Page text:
Tomorrow I take the 10 hr bus to the eastern city of Harar, which involves getting up at 4 am, being ripped off in a taxi, to reach the absolute chaos of the local bus station, fighting off touts and pickpockets, claiming a seat, and putting up the thorns of travel defence – basically grinning and bearing it. And while it might sound like I am complaining, I’m really not…I just don’t see the point in sugar-coating the actuality of my experience, or glossing over the realities (like certain writers of the Lonely Planet guide seem to enjoy doing). Will it be worth it to see the house that Rimbaud lived in (supposedly), or feed a wild Hyena from a stick, after dusk outside the haunted city’s crumbling walls? Certainly. And that is why, despite the challenges, despite how eating Injera every single day is making me loathe the food I initially liked so much… I am still here. Just like today, when I looked close up into the eyes of an Abyssinian lion at the Addis Ababa zoo – an experience that one could only have here, being that this is the only place in the world which has any in captivity-, or like last week when I ate lunch in the mountains, mere inches from a gaggle of dozens of endemic Gelada Baboons, I felt lucky to have the chance to see this country, in all its dirty, chaotic, conflicted glory.

Wednesday, February 6, 2013

curse of the itchy foot

I was thinking about all the random, stupid maladies that have afflicted me whilst traveling, and maybe i'm just feeling particularly sorry for myself, after days spent holed up in this hotel room...but sometimes I feel like I am cursed. Obviously I have incredibly good fortune in many ways, the fact I have been able to go on all these trips, I know I am incredibly lucky...but the amount of freak accidents I have suffered in my journeys seems somewhat unfair.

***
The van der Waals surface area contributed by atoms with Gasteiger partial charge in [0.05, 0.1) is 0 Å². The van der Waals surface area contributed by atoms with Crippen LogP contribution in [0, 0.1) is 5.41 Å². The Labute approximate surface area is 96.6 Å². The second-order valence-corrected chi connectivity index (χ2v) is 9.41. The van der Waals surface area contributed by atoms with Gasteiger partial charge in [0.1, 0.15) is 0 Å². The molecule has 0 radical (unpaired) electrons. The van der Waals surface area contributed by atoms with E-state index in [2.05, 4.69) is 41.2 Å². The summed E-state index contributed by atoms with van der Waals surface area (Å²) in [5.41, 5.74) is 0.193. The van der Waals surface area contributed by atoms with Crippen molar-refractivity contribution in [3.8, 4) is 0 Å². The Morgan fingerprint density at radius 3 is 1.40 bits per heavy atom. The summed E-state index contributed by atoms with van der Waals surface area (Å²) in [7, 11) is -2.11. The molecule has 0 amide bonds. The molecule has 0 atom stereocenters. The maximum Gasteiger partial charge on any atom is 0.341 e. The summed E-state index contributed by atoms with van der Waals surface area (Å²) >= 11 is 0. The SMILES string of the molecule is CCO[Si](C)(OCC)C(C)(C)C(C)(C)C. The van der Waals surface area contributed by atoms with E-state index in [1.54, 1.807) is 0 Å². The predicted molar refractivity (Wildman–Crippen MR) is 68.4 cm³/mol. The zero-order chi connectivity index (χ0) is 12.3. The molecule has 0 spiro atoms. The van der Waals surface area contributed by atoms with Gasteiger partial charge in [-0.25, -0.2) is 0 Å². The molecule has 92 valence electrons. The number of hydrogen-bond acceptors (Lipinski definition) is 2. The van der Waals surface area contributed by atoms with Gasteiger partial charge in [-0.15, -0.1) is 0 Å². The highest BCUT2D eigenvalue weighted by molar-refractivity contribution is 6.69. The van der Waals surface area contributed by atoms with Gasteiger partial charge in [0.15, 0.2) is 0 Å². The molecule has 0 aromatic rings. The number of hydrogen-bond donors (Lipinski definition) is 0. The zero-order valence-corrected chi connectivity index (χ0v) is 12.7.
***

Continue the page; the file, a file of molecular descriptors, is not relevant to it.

My first time ever traveling outside Canada or the United States, and I got into a major car accident (the car having to be written off) the DAY before my flight left for Cancun. Throughout the beautiful Jungles of Chiapas, and the highlands of the Central Yucutan...I had whiplash and bruises and a minor concussion.

While I was in Turkey, I developed an abscessed tooth and had to have a root canal done in the Southeastern port town of Mersin, where I was staying at the time. The dentist spoke not a word of english, and made me swish my mouth with some horrid tasting chemical to "kill the infection". (I had to have this tooth re-root canaled in Canada this past year, because, surprise surprise! - he didn't do a correct job and toxic chemicals don't, in fact, do the trick.)

And now, I am in freakin' Ethiopia with a severely sprained foot, that due to enough time spent on the internet in my "restful state", I am worried might actually be a fracture. I am going to seek out a hospital tomorrow, here in Addis Ababa...of all the things I didn't anticipate having to do on this adventure, this certainly takes the cake.

I know things could be worse, and I know its important to have perspective, and I know that all of my adventures have still been amazing despite the setbacks...but really....I'm getting sick of this!

Tuesday, February 5, 2013

Staying afloat on a drunken boat